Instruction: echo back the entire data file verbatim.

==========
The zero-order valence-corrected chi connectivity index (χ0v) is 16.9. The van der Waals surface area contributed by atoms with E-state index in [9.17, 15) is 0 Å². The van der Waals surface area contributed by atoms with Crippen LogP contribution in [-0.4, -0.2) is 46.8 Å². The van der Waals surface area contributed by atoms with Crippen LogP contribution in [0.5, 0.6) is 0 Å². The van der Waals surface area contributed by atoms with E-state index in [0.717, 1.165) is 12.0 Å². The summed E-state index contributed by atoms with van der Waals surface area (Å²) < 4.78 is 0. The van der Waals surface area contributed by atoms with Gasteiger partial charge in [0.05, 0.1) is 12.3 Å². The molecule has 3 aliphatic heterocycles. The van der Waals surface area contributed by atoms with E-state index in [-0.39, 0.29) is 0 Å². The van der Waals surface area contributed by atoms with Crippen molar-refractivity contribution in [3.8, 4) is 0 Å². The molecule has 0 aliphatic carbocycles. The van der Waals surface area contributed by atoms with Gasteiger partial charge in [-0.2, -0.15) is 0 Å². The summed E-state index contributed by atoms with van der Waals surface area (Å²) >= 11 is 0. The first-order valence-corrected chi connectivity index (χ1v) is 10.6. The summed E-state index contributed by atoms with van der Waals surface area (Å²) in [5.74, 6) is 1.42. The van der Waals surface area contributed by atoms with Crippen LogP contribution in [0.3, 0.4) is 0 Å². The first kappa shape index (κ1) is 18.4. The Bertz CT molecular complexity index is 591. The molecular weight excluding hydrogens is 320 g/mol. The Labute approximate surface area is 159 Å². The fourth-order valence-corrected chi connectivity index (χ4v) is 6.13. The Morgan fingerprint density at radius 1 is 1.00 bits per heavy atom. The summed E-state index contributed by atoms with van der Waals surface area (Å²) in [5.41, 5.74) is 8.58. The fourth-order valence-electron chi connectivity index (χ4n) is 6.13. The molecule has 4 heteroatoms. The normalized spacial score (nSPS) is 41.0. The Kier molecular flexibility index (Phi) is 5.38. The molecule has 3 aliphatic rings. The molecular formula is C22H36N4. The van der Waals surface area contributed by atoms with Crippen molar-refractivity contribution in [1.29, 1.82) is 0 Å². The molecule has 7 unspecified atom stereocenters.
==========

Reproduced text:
The zero-order valence-corrected chi connectivity index (χ0v) is 16.9. The van der Waals surface area contributed by atoms with E-state index in [9.17, 15) is 0 Å². The van der Waals surface area contributed by atoms with Crippen LogP contribution in [-0.4, -0.2) is 46.8 Å². The van der Waals surface area contributed by atoms with Crippen LogP contribution in [0.5, 0.6) is 0 Å². The van der Waals surface area contributed by atoms with E-state index in [0.717, 1.165) is 12.0 Å². The summed E-state index contributed by atoms with van der Waals surface area (Å²) < 4.78 is 0. The van der Waals surface area contributed by atoms with Gasteiger partial charge in [0.05, 0.1) is 12.3 Å². The molecule has 3 aliphatic heterocycles. The van der Waals surface area contributed by atoms with E-state index in [-0.39, 0.29) is 0 Å². The van der Waals surface area contributed by atoms with Crippen molar-refractivity contribution in [3.8, 4) is 0 Å². The molecule has 0 aliphatic carbocycles. The van der Waals surface area contributed by atoms with Gasteiger partial charge in [-0.2, -0.15) is 0 Å². The summed E-state index contributed by atoms with van der Waals surface area (Å²) >= 11 is 0. The first-order valence-corrected chi connectivity index (χ1v) is 10.6. The summed E-state index contributed by atoms with van der Waals surface area (Å²) in [5.74, 6) is 1.42. The van der Waals surface area contributed by atoms with Crippen LogP contribution in [0.3, 0.4) is 0 Å². The first kappa shape index (κ1) is 18.4. The Bertz CT molecular complexity index is 591. The molecular weight excluding hydrogens is 320 g/mol. The Labute approximate surface area is 159 Å². The fourth-order valence-corrected chi connectivity index (χ4v) is 6.13. The Morgan fingerprint density at radius 1 is 1.00 bits per heavy atom. The summed E-state index contributed by atoms with van der Waals surface area (Å²) in [5.41, 5.74) is 8.58. The fourth-order valence-electron chi connectivity index (χ4n) is 6.13. The molecule has 4 heteroatoms. The normalized spacial score (nSPS) is 41.0. The Kier molecular flexibility index (Phi) is 5.38. The molecule has 3 aliphatic rings. The molecular formula is C22H36N4. The van der Waals surface area contributed by atoms with Crippen molar-refractivity contribution in [1.29, 1.82) is 0 Å². The molecule has 7 unspecified atom stereocenters.